Trump was impeached on December 18 by the Democratic-led House of Representatives for abuse of power related to his dealings with Ukraine and obstruction of Congress for refusing to participate.
Trump is only the third US president to be impeached.
Although Trump is expected to ultimately be acquitted in the Republican-controlled Senate, the trial is expected to last at least two weeks, and Democrats are pushing for witnesses.
As the trial continues, these are the key players in the coming impeachment saga:
Supreme Chief Justice John Roberts, who turns 65 on January 27, will preside over the trial and arbitrate any disagreements among the senators about the process – although any decisions he makes can be overruled by a vote of the Senate.
A conservative appointed by George W Bush in 2005, it’s Roberts’s job to keep the trial on schedule by reining in any long-winded speakers.
He’s made no public comments about the impeachment prior to the trial’s start, but publicly rebuked Trump in 2018 when the president criticised an unfavourable ruling as coming from “an Obama judge”.
All 100 senators make up the jury. Republicans currently hold a 53-47 majority.
As Senate majority leader, Mitch McConnell is responsible for setting the agenda for the impeachment trial.
McConnell, who has called Trump’s impeachment “toxic”, has admitted that he is “not an impartial juror” and wants a swift trial with no witnesses.
Senate Minority Leader Chuck Schumer, the top Democrat in the Senate, wants a full trial with testimony from at least four current and former White House officials.
Senators Elizabeth Warren, Bernie Sanders, Amy Klobuchar, and Michael Bennet, all of whom are running for the Democratic presidential nomination, would likely prefer to be out campaigning rather than tied to their Senate seats for an impeachment trial, but they have no choice.
Senate rules require them to remain silent through much of the process, but expect them to be jockeying for television facetime at the end of each day.
Seven House managers will make the case against Trump. They include:
- Adam Schiff, House Intelligence Committee chairman (team lead)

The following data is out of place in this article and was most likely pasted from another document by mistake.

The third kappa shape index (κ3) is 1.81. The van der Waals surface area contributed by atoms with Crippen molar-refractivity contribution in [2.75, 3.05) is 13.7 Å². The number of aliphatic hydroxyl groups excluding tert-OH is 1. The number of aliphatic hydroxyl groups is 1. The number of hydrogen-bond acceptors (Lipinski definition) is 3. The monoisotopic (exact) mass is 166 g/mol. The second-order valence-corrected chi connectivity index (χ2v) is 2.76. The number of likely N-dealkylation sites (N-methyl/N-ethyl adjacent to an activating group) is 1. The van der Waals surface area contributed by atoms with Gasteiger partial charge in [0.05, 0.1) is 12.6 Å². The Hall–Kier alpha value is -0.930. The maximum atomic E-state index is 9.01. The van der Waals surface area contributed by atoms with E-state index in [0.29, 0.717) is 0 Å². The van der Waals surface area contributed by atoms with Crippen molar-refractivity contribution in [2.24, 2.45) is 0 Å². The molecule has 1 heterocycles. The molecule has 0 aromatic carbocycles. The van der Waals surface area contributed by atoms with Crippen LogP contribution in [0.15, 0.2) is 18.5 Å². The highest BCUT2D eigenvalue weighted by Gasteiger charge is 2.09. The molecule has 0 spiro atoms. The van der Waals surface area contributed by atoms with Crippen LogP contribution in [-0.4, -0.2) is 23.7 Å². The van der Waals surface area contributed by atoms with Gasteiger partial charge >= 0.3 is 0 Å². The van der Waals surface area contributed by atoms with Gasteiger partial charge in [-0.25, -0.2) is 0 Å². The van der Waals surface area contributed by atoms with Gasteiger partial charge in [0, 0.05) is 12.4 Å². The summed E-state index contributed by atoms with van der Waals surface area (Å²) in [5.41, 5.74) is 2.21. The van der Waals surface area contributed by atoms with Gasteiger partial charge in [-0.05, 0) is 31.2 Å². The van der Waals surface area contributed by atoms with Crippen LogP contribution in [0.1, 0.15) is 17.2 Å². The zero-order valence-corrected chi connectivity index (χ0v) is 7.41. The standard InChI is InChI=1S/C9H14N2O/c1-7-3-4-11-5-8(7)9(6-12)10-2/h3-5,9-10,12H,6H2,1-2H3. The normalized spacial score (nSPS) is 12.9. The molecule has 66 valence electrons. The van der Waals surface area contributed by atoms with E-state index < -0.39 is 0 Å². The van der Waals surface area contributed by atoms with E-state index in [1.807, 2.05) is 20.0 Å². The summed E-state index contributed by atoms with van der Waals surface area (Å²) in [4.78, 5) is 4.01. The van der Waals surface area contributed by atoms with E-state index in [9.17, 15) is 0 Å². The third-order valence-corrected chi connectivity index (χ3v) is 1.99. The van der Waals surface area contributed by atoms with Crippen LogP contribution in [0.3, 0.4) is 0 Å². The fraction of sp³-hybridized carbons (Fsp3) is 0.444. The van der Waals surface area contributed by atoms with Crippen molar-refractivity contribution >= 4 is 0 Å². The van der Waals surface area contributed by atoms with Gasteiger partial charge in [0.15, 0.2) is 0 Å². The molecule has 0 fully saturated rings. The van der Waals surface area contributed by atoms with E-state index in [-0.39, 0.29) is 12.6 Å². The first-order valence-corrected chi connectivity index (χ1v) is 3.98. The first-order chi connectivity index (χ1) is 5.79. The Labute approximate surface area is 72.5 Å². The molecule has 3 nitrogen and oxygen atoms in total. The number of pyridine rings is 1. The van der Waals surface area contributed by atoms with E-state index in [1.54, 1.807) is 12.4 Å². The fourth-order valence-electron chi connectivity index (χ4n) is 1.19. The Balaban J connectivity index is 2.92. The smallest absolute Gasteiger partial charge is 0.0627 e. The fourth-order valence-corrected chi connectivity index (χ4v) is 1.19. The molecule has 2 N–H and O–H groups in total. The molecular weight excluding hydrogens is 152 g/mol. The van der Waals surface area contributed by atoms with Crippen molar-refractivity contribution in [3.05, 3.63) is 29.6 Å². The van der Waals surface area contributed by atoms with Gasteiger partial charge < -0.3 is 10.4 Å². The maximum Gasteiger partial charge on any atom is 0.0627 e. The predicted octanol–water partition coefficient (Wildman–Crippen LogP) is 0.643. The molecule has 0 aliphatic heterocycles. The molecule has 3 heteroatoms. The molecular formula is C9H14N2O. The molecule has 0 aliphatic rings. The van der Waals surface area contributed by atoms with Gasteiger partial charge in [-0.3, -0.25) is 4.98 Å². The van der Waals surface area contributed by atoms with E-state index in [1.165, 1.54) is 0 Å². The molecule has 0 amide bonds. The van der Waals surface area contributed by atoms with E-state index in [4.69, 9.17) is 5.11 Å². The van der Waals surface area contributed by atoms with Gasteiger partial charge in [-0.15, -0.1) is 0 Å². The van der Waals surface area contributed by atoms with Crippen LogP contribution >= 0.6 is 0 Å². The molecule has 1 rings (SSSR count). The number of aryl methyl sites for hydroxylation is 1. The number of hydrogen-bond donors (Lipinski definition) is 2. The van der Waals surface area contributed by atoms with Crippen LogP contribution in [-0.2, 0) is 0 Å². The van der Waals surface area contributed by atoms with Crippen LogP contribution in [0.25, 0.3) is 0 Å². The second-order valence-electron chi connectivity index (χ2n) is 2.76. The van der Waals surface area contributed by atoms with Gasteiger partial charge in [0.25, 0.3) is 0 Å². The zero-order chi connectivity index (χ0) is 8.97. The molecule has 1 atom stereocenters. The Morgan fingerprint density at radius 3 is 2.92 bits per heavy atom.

- Jerrod Nadler, House Judiciary Committee chairman
- Zoe Lofgren
- Hakeem Jeffries
- Val Demmings
- Jason Crow
- Sylvia Garcia
Trump’s defence team is made up of high-profile lawyers and many who have been loyal to him for years. They include:
- Pat Cipollone (team lead)
- Jay Sekulow
- Pat Philbin
- Mike Purpura
- Alan Dershowitz
- Jane Raskin
- Ken Starr
- Robert Ray
- Pam Bondi
- Eric Herschmann
John Bolton served as Trump’s national security adviser until he was forced out last year.
A lawyer for Bolton teased that his client has knowledge of “many relevant meetings and conversations” in the inquiry.
Bolton has indicated that he would testify if subpoenaed, and Schumer has named him as one of four witnesses the Democrats would like to hear from.
Mick Mulvaney is Trump’s acting chief of staff. Last year, Mulvaney admitted there was a quid pro quo (Latin for “this for that”) in the administration’s dealings with Ukraine.
Mulvaney stunned reporters when he admitted that Trump partially froze the military assistance for Ukraine in part to pressure the Eastern European country to investigate Democrats.
Mulvaney later walked back on those comments, saying he did not make the admission.
The associate director for national security at the Office of Management and Budget, Michael Duffey held up the Ukraine aid despite being challenged on the legality of doing so by career officials in the office.
A senior adviser for national security issues to Mulvaney, Robert Blair was on the now-infamous July phone call between Trump and Ukrainian President Volodymyr Zelenskyy.
Joe and Hunter Biden
Some Republicans have floated the idea of calling former Vice President Joe Biden and his son, Hunter, who served on the board of a Ukrainian gas company as witnesses.
There has been no evidence of wrongdoing by the Bidens, however.
Rudy Giuliani, Trump’s personal lawyer, has been at the centre of the impeachment inquiry since its beginning.
Trump pressed Ukraine’s new president, Volodymyr Zelenskyy, in a July 25 phone call to work with his attorney general, William Barr, and his personal lawyer, Rudy Giuliani, to investigate the Bidens and also a debunked theory that Ukraine, not Russia, interfered in the 2016 presidential election.